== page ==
6pm. Once you’re tired of browsing through hundreds of books and artifacts, it’s time for dinner at the very famous Pan de Amerikana (92 Ordoñez Street, Concepcion Dos, Marikina; +63 2 4752398). This rustic restaurant just recently became a popular tourist destination in Marikina. From the giant windmill façade, to the rain forest ambiance replete with Greek colonnades and giant chess pieces, visitors are all at once taken aback and captivated. Because of the design aesthetic, Pan de Amerikana is not only a favorite resto but a favorite photo shoot location as well. And there menu doesn’t disappoint either. Aside from their widely famous giant-sized pandesal namesake, other must-try dishes are their takes on uniquely Marikina’s waknatoy (PHP60) and everlasting (PHP160).
8am. To prepare yourself for a day of sightseeing, begin with a leisurely breakfast at Rustic Mornings (11 Isabelo Mendoza St, San Roque, Marikina; +63 2 5106914, +63 2 6812461, +63 917 7005810). Its shabby chic/country kitchen interiors have charmed many but people keep coming back for the food. Well-loved dishes include their omelets served with ciabatta bread, herb butter and jam (PHP150-PHP240), beef tapa served with two eggs cooked to your liking, garlic parsley rice, and tomato wansoy salad (PHP235), and a side order of hash browns (PHP80). For drinks, their Americano coffee (PHP) comes with a free refill, or you can go healthy with their selection of fruit shakes (PHP110-140). Being a new foodies’ favorite, diners come in droves on the weekends so it’s best to reserve a table the day before.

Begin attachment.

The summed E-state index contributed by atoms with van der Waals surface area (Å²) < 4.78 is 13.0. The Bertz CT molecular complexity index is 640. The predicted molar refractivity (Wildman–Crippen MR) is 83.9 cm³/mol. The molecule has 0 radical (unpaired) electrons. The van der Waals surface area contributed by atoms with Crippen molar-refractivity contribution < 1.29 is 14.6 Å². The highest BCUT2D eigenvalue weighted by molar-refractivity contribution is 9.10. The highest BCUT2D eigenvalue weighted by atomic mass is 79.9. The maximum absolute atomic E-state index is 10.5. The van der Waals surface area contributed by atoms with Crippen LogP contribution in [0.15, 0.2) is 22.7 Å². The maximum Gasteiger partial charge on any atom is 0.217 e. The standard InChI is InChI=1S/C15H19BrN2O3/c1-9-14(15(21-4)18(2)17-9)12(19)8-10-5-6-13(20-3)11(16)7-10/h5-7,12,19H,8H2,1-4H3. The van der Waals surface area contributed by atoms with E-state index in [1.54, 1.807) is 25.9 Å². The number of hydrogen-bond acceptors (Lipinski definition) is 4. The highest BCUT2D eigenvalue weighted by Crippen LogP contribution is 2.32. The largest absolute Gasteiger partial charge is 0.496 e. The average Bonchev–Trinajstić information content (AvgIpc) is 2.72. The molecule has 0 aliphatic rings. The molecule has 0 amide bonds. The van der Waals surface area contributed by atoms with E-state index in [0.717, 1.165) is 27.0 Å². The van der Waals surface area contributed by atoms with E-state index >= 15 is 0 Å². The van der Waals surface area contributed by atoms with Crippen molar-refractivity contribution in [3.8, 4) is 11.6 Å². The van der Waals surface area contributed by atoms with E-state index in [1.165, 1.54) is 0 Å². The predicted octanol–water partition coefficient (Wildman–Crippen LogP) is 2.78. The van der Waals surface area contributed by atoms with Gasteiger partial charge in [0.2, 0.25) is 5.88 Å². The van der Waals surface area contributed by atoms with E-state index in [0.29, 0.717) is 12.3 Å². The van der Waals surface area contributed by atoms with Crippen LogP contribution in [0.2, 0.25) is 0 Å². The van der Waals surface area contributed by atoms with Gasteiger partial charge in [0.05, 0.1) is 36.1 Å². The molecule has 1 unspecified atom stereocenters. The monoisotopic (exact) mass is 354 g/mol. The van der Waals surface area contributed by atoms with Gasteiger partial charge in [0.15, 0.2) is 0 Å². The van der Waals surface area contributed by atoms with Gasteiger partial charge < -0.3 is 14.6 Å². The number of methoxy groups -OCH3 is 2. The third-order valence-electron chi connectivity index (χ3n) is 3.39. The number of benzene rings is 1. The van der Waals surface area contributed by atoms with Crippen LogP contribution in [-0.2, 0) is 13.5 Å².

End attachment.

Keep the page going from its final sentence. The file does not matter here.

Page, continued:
10am. After filling up, it’s time to start the big tour of Marikina’s sights. Just a few meters from Rustic Mornings is the Our Lady of the Abandoned Church (JP Rizal cor V Gomez Sts, Brgy Sta Elena, Marikina) better known as OLA. It is the second oldest parish in the country, built in the late 1600s by the Augustinian friars and originally called Nuestra Sra. Delos Desamparados. Here you will find the miraculous image of the Our Lady of the Abandoned, Marikina’s patroness.
Right across the street is the Marikina Shoe Museum (JP Rizal St, Brgy Sta Elena, Marikina; Mon-Sun 8am-5pm. PHP50), the one place in Marikina that you should not fail to visit, for what is Marikina without shoes? See some 749 pairs of the much talked-about shoe collection of the former First Lady Imelda Marcos. But not to be outshone by a First Lady, each president of the country also has a pair of shoes on exhibit.